Delaware rapper formerly known as Chan (he now goes by Wok) posted the video for his song "20 Missed Calls" back on July 22, 2013. It has a measly 2,152 views and only three comments (which are all positive). The song lived up to it's title and was completely missed. Which is a shame because Walt Fraze's stalking beat and Chan's booming vocals make this one of the most unique rap songs we've heard this year. 

The video is styled as if it were shot on a VHS camcorder and finds Chan rapping of a window of what looks like an abandoned building. The real appeal of the video is Chan, the 21-year-old South Korean born, American raised rapper who sports long braids and spits grimey bars about the trap. Whether or not the rhymes are believable are besides the point when you're rhyming, "Your bitch on my sack/But you can keep the hoe because I heard she got the clap." The song is less than two minutes long but still features a curiously fleshed out hook.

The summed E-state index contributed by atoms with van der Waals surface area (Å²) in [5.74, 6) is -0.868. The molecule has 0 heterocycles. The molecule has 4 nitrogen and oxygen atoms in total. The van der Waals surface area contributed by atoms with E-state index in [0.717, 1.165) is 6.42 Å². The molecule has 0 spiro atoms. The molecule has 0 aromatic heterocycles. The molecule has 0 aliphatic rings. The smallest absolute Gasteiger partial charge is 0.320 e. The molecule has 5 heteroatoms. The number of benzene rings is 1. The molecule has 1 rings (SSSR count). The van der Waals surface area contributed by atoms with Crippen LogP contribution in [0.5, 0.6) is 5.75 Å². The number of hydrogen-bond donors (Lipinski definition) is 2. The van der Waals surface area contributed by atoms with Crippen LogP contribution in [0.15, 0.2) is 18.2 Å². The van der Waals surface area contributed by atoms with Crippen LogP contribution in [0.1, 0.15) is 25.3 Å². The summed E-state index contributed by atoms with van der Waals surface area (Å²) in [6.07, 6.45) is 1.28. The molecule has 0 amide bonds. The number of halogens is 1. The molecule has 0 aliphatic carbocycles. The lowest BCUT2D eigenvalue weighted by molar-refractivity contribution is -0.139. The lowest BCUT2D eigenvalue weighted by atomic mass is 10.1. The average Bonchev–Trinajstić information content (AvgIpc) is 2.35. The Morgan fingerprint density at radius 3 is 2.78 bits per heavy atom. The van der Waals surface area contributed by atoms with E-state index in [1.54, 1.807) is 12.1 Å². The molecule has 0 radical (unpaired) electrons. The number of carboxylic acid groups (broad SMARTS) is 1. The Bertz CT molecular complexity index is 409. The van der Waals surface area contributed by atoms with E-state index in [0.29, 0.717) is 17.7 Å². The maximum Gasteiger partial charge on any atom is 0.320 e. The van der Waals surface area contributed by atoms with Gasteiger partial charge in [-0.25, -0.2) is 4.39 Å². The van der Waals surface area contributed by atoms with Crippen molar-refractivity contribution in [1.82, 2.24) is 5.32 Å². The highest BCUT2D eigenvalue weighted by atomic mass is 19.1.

What's noteworthy about the song is the effect Chan uses on his vocals. In the past few years, rappers have learned to master the warbles and waves of auto-tune to genuinely innovative, and occasionally fascinating, results (see: Young Thug, Future). But, lest we forget, there's so many other ways to add post production effects to your vocals. The most common in rap has always been the phone call effect (think The Notorious B.I.G. on "Warning" or Nas and AZ trading bars on "Phone Tap") but despite being a song about missed calls, Chan's voice sounds so distant that every time he stops for breathe his words echo and reverb. 

Chan hasn't released much, if any music since "20 Missed Calls." His YouTube page doesn't have any other material and his SoundCloud only has one song. But we're hoping we'll get back into rapping. At the very least, we need someone to teach the youth the virtues of wearing a condom while getting top.